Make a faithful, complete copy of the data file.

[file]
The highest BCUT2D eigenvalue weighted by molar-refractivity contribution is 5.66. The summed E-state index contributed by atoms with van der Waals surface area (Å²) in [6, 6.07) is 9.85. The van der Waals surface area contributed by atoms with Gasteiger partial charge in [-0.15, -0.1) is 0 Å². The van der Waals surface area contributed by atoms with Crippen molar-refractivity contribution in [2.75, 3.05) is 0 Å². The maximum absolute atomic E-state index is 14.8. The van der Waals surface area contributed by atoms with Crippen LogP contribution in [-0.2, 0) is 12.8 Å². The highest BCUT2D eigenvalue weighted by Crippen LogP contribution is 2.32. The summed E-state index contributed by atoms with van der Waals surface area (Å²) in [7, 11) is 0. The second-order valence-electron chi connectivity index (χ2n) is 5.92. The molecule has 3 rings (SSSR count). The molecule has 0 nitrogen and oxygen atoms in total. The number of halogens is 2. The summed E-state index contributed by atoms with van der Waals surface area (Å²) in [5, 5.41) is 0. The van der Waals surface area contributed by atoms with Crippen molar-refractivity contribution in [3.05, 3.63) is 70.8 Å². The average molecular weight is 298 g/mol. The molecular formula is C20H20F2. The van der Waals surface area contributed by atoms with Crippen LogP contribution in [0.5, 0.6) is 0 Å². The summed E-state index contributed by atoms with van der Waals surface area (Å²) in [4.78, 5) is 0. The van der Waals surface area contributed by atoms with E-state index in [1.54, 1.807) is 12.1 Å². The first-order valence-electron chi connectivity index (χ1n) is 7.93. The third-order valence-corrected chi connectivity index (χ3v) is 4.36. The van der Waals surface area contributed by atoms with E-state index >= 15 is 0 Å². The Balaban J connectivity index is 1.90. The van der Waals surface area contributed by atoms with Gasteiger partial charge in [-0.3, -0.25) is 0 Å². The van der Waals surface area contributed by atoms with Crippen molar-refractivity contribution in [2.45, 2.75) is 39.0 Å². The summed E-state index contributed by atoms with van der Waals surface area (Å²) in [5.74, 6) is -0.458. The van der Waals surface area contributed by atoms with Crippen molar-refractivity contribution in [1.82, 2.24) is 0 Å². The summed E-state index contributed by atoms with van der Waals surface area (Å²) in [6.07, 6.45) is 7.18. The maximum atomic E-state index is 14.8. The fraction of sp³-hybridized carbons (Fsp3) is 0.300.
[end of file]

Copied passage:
The highest BCUT2D eigenvalue weighted by molar-refractivity contribution is 5.66. The summed E-state index contributed by atoms with van der Waals surface area (Å²) in [6, 6.07) is 9.85. The van der Waals surface area contributed by atoms with Gasteiger partial charge in [-0.15, -0.1) is 0 Å². The van der Waals surface area contributed by atoms with Crippen molar-refractivity contribution in [2.75, 3.05) is 0 Å². The maximum absolute atomic E-state index is 14.8. The van der Waals surface area contributed by atoms with Crippen LogP contribution in [-0.2, 0) is 12.8 Å². The highest BCUT2D eigenvalue weighted by Crippen LogP contribution is 2.32. The summed E-state index contributed by atoms with van der Waals surface area (Å²) in [7, 11) is 0. The second-order valence-electron chi connectivity index (χ2n) is 5.92. The molecule has 3 rings (SSSR count). The molecule has 0 nitrogen and oxygen atoms in total. The number of halogens is 2. The summed E-state index contributed by atoms with van der Waals surface area (Å²) in [5, 5.41) is 0. The van der Waals surface area contributed by atoms with Crippen molar-refractivity contribution in [3.05, 3.63) is 70.8 Å². The average molecular weight is 298 g/mol. The molecular formula is C20H20F2. The van der Waals surface area contributed by atoms with Crippen LogP contribution in [0.5, 0.6) is 0 Å². The summed E-state index contributed by atoms with van der Waals surface area (Å²) in [4.78, 5) is 0. The van der Waals surface area contributed by atoms with E-state index in [1.54, 1.807) is 12.1 Å². The first-order valence-electron chi connectivity index (χ1n) is 7.93. The third-order valence-corrected chi connectivity index (χ3v) is 4.36. The van der Waals surface area contributed by atoms with E-state index >= 15 is 0 Å². The Balaban J connectivity index is 1.90. The van der Waals surface area contributed by atoms with Gasteiger partial charge in [-0.3, -0.25) is 0 Å². The van der Waals surface area contributed by atoms with Crippen molar-refractivity contribution in [2.45, 2.75) is 39.0 Å². The summed E-state index contributed by atoms with van der Waals surface area (Å²) in [5.74, 6) is -0.458. The van der Waals surface area contributed by atoms with Crippen molar-refractivity contribution in [1.82, 2.24) is 0 Å². The summed E-state index contributed by atoms with van der Waals surface area (Å²) in [6.07, 6.45) is 7.18. The maximum atomic E-state index is 14.8. The fraction of sp³-hybridized carbons (Fsp3) is 0.300.